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Sep
15

The Importance of Reading with Kids

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The following is a guest post by the lovely Judy from Coffs Harbour Library.

 

Read together with your children – it’s better than just talking.

Children learn through what they see & hear, and through the many experiences we provide, and a wonderful experience to share with children is to read a book together.  It is never too early to start – and it is never too late to start either!

Reading to children through infancy and early childhood can improve language skills and foster literacy development.  Reading and sharing a story promotes creativity and curiosity, which in turn boosts educational outcomes as children develop.

Reading exposes children to a wide range of words, with picture books having around 70 percent more unique words than we use in conversation.  Regular conversation is limited to the here and now, whereas books can take us on a journey within real or imagined worlds with no boundaries or limits to the sounds and images we can share.

Through books, we not only share the language, rhythms & rhymes of the story, but we share the artistic value as well.  With so many picture books, and beautifully illustrated information books available through the library, there is always something new to enjoy.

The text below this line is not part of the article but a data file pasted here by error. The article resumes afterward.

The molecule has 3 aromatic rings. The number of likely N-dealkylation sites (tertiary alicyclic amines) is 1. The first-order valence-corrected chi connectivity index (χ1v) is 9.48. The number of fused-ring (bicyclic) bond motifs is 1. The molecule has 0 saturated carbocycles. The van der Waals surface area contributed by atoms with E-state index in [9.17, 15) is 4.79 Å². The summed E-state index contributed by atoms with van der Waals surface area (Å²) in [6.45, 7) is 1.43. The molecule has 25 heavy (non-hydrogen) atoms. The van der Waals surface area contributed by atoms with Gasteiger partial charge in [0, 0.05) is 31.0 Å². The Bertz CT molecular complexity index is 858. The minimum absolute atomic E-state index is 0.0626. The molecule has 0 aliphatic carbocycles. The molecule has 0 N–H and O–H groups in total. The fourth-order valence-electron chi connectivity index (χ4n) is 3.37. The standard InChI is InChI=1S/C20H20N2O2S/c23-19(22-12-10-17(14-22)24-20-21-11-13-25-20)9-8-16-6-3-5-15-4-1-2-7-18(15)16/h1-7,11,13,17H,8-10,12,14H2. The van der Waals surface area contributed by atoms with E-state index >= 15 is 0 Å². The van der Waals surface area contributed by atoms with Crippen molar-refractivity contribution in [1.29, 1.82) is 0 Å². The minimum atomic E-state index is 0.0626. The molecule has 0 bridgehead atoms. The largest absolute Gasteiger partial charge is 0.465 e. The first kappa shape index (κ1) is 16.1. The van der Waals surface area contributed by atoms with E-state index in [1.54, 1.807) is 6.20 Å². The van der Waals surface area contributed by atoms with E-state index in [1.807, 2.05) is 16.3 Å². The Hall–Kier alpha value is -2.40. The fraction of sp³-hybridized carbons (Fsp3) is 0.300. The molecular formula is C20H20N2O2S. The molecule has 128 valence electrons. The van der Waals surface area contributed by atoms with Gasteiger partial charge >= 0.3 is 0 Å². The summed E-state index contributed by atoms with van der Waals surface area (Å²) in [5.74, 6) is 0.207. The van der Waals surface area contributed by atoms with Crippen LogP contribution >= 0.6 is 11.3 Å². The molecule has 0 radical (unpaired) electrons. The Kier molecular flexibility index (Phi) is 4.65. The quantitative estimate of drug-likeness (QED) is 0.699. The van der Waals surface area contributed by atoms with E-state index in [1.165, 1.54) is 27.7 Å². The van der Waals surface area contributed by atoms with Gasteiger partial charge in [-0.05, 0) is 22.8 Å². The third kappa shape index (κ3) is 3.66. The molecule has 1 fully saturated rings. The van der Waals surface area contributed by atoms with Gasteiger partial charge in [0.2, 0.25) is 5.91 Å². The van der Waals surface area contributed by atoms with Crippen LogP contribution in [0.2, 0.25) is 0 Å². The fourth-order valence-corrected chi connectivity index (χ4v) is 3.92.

Bringing a book home at the end of a busy day is a good way to bring a ‘book habit’ into the home. Take time out to sit and share a story – just 10 minutes a day. It is an opportunity to share values, experiences and dreams with your children, and at the same time, instil in them a lifelong opportunity to enjoy wonderment and discovery through the world of reading.

  • During the first two years of life 75% of brain development occurs.
  • Reading a book is an easy way to have regular additional talking time together.
  • Talking, listening, singing and sharing books together is one of life’s simple pleasures and stimulates learning.
  • Songs and rhymes are especially good for children as the rhythms and repetition makes it easier to develop language skills.
  • Pictures and book characters are a great topic of conversation
  • Books provide your child with a source of new varied vocabulary.
  • There is a direct correlation between spoken vocabulary and ease of learning to read.

Check out the specialist collection of picture books at the library https://coffsharbour.spydus.com/cgi-bin/spydus.exe/MSGTRN/OPAC/HOME

or make the most of our online reading and picture book resources http://libraries.coffsharbour.nsw.gov.au/youngpeople/Pages/Children.aspx

 

 

Categories : Guest Post

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